according  to  the  rule of  construction  embodied  in  the        Succession Act to which reference has been made., there  can        be  no getting away from the fact, apparent on the  language        of  the will, that the testator intended to provide for  the        contingency of the bequest to Shirinbai failing by reason of        her  death  in  the life-time of the testator  by  making  a        substitutional bequest in favour of her heirs, executors and        administrators.   In  In re, Mcelligott(1) a  testator,  who        died in 1941, directed by his will that his residuary estate        which consisted only of personal estate be given to his wife        "and her heirs for her and their use and benefit  absolutely        and  forever".  It was held by a single Judge  that  neither        the  rule  in Shelley’s case nor section 131 of the  Law  of        Property  Act)  1925,  which abolished that  rule,  had  any        application  to the bequest and that the widow was  entitled        to  an  absolute  interest in the residuary  estate  of  the        testator.  We are, of course, not concerned either with  the        rule in Shelley’s case or with the provisions of the English        Law  of Property Act, 1925, but the decision may be said  to        be  against  the  contention  of  learned  counsel  for  the        appellant,  for at the end of his judgment Vaisey,  J.  said        that  the  super-added  words "for her  and  their  use  and        benefit absolutely and forever" did not in his view make any        difference  or throw any light on the matter.  There  is  no        reason  given why no effect should be given to  those  words        and  no  reference  is  made to any  decided  case  and  the        observation  of  the learned Judge is no more  than  a  bald        statement of his view unsupported by any reason or  judicial        decision.   It  runs  counter to the  rule  of  construction        embodied in section 85 of the Indian Succession Act.  In our        view  these  words,  on the facts of this  case,  cannot  be        ignored and they        (1)  L.R. [1944] Chancery 216.        601        clearly indicate the intention of the testator as  mentioned        above.        It is also argued that if the intention of the testator  was        to   make  a  direct  gift  to  the  heirs,  executors   and        administrators, then difficulties may arise.  Suppose, it is        said, that Shirinbai died leaving heirs and at the same time        after  having  made a will of her  own  appointing  somebody        other  than  an  heir  as her executor.   Who  will  be  the        recipient  of  the gift-the heirs or the executor?   On  the        happening  of  the contingency  thus  contemplated,  serious        questions of construction may arise as to whether the  heirs        and  the executor are to take successively or jointly.   But        that  difficulty can have no bearing on the construction  to        be  put upon the language used by the testator.  On  a  fair        and plain reading of the will as a whole and in view of  the        language  used towards the end of the will about no  one  in        the  world  having the right to dispute  about  his  calling        Shirinbai  as  his own mother, we are of  opinion  that  the        testator intended to make a bequest first to Shirinbai,  for        her  own  use  and benefit absolutely  and  forever  and  on        failure  of  that bequest, to make a bequest to  her  heirs,        executors  and administrators for their own use and  benefit        absolutely and forever.        There  being thus a substitutional bequest in favour of  the        heirs,  executors  and administrators  the  question  arises        whether section 129 or section 130 of the Indian  Succession        Act will apply.  It may well be that the testator had in his        contemplation the possibility of Shirinbai predeceasing  him        and  he  was,  therefore,  making  a  substitutional   gift,        Nevertheless,  the  bequest ex facie and in terms  does  not        show an intention that the second bequest was to take effect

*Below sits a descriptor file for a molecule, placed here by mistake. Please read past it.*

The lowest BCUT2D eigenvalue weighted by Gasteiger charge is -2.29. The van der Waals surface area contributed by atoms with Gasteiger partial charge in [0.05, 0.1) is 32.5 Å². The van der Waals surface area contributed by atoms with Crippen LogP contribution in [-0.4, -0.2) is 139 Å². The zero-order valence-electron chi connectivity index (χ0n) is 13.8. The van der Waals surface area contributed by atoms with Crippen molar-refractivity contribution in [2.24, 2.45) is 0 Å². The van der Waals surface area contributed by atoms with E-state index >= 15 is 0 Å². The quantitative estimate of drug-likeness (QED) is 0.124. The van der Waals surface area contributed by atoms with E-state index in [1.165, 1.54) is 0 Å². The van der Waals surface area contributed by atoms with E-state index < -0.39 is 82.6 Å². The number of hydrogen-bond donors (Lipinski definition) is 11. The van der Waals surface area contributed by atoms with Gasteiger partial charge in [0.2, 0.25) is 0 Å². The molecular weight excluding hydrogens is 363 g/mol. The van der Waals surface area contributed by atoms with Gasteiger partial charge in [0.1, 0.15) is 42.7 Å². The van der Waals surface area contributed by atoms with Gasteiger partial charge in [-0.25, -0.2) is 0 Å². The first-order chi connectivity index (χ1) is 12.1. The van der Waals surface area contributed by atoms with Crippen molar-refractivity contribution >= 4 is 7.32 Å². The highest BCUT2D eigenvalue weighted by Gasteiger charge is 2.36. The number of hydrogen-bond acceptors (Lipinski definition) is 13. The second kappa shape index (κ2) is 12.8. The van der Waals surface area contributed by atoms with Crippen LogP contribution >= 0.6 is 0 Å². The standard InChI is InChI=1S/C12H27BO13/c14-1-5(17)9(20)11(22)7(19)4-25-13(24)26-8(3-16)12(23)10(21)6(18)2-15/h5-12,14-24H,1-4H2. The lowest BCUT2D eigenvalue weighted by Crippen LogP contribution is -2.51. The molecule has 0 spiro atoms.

only  in  the  event  of the  first  bequest  failing  in  a        particular manner, namely, the death of Shirinbai before the        death  of the testator, as the will in the  illustration  to        section 130 did and consequently section 130 cannot apply to        this  bequest.  In the circumstances section 129 comes  into        play and although the bequest to Shirinbai became void under        section 67 of the Indian Succession Act and did not        78        602        fail in the manner which was perhaps in the,contemplation of        the testator the substitutional bequest must take effect.        It is pointed out that Shirinbai being alive at the time  of        testator’s  death,  there  can be no  person  answering  the        description  of her heirs, executors and administrators  and        therefore the substitutional gift cannot take effect.   This        argument  is  unanswerable in so far as  the  executors  and        administrators  are  concerned but in many  cases  the  word        "heirs"  has been used in a lax way to comprise persons  who        may be said to be heirs presumptive at a particular point of        time which in this case. was the death of the testator.   In        cases  of  a direct gift to the heir where the  ancestor  is        living, since no one can be the heir of a living person, the        technical  meaning  may be displaced and the person  who  is        heir  presumptive at the relevant time may be so  designated        (see  Halsbury, Vol. 34, Art. 358, page 309).  There  is  no        dispute that at the death of the testator Shirinbai bad  two        daughters.   The fact that the bequest to the executors  and        administrators  cannot take effect is no ground for  holding        that  the request to the heirs of Shirinbai must  also  fall        with it.        In  our view there was a substitutional bequest an  although        the request to Shirinbai failed by reason of the  provisions        of ’section 6.7 of the Indian Succession Act, those who were        her  Presumptive heirs at the date of the  testator’s  death        are entitled to take under this will and consequently  there        was no intestacy and the plaintiffs had no right whatever to        maintain  the suit.. We accordingly allow this  appeal,  set        aside the decrees of the lower Courts and dismiss the  suit.        In the peculiar circumstances of this case however we  order        that  the  costs of all the parties here as well as  in  the        Courts below will come out of the estate. 603.